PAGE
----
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Wednesday, 8 January 2014

Police lieutenant had access to dynamite in Omaha Two COINTELPRO case


January 8, 2014
James Perry, an Omaha police lieutenant active in the investigation of the murder of Larry Minard, Sr., maintained his own cache of dynamite outside the police evidence locker. Perry, who is now deceased, was recorded in 2002, according to a newly released transcript. Perry’s interview with a private detective, funded by Nebraskans for Justice and released to the public on January 7, 2014, contains his admission to storing dynamite out-of-state, outside the police evidence protocols and security.
Two Black Panther leaders, Ed Poindexter and Mondo we Langa (formerly David Rice), are serving life sentences at the Nebraska State Penitentiary for the August 17, 1970 bombing murder of Patrolman Larry Minard, Sr. Both men had been targets of J. Edgar Hoover’s COINTELPRO operations and Hoover wanted them convicted for Minard’s murder ordering the FBI Laboratory to withhold a report on the identity of the anonymous 911 caller who lured Minard to his death.
Lt Perry was a commanding officer in the search for Minard’s killers, but Perry already had his own ideas about the crime. “You would have to be a sap-sucking idiot not to know who was responsible for the bombing you know,” said Perry.
Perry was asked by private detective Tom Gorgen if he had any idea the dynamite allegedly found in Mondo we Langa’s basement was planted there.
“”Oh s**t that’s preposterous. First off there wasn’t a policeman on the job that knew anything how to you know, I didn’t know what a stick of dynamite looks like for Christ sake you know. And or how you dealt with it,” said Perry.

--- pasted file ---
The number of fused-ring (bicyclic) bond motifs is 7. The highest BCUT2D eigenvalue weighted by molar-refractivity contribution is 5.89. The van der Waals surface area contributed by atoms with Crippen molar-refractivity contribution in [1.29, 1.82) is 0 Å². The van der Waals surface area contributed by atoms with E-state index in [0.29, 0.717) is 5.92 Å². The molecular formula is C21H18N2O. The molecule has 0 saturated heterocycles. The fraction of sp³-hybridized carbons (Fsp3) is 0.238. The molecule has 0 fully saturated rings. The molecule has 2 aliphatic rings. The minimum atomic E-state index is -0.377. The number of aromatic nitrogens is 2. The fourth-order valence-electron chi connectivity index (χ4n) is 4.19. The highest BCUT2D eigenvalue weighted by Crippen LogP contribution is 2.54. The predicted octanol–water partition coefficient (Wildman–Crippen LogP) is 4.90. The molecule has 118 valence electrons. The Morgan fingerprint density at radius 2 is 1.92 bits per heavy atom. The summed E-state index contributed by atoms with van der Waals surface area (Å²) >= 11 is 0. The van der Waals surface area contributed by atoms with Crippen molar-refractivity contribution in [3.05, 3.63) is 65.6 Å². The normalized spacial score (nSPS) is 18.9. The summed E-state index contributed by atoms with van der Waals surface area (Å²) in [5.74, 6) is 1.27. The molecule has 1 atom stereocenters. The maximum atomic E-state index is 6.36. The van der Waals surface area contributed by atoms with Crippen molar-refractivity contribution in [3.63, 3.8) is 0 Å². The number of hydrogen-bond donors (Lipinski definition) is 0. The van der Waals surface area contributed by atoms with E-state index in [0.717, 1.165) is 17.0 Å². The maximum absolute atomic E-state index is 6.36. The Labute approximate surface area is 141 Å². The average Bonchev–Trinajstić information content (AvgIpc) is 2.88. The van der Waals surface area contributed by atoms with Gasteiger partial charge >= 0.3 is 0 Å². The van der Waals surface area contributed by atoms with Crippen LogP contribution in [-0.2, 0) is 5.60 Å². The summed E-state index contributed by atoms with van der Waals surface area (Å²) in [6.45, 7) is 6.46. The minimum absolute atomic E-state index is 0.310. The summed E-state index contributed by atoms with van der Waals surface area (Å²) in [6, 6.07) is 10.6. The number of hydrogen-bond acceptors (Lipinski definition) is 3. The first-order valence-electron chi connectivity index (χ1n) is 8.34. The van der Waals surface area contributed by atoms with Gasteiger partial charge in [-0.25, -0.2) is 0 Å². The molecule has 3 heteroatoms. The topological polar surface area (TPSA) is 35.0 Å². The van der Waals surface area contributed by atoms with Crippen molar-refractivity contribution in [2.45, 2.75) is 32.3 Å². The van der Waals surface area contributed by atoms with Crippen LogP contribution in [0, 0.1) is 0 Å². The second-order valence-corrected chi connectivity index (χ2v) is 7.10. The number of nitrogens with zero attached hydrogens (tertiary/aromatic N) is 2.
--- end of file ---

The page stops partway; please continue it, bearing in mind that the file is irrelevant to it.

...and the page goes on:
But Perry actually did know what a stick of dynamite looked like, he had a cache of the explosive in rural Council Bluffs, Iowa. Perry said an informant, Jim Uding, directed him to a box of dynamite in July 1970.
Perry said Uding called him about 2 a.m. one morning. “And he wanted to know if I wanted this dynamite so he says I had to come out there to 72nd and Grant Street is where he had this used car place.” Perry continued, “So I drive out there and he gives me a shovel and he says it’s over in that vacant lot by the tree.”
“So we dug it up and there was a box there with 19 sticks if I remember right,” said Perry. “So I kept that in my car overnight. And then the next day we took it over to Rannies in Council Bluffs. Then that is where I left it.”
Perry said that Uding would not say anything about where the dynamite came from.
Shortly after Perry’s shovel work a detective, Jack Swanson, arrested three men with dynamite in their car trunk. Swanson transported that dynamite over to Perry’s explosives depot at a private quarry. Charges against the trio were eventually dropped after Swanson testified that he found dynamite in Mondo we Langa’s basement.
Swanson’s trial testimony was later contradicted by another detective, Robert Pfeffer, who also claimed he found the dynamite in Mondo’s basement. No crime scene photos of dynamite in the basement were ever made. Crime scene technicians did not see any dynamite until they photographed it on a table in a conference room at police headquarters.
Police also claimed that dynamite particles were found in Mondo’s pants pockets. However, Mondo’s hands, when swabbed after his arrest, tested negative for dynamite. Casting doubt on the police version of events, Mondo we Langa was photographed by the Omaha World-Herald moments before his arrest and subsequent hand-swabbing, with his hands buried deep in his pants pockets raising the question, just when and how did dynamite particles get in Mondo’s pockets and not show up on his hands.
U. S. District Judge Warren Urbom listened to James Perry testify about the events leading to Mondo we Langa’s arrest and concluded that Perry was not to be trusted. ““On the basis of the entire record before this court and having heard and seen Lt. Perry testify, it is impossible for me to credit his testimony in the respects mentioned. “
Ed Poindexter and Mondo we Langa continue to deny any involvement in the death of Larry MInard, Sr. and both remain imprisoned in the maximum-security Nebraska State Penitentiary serving life sentences.
For more information see CRIME MAGAZINE
Permission granted to reprint.


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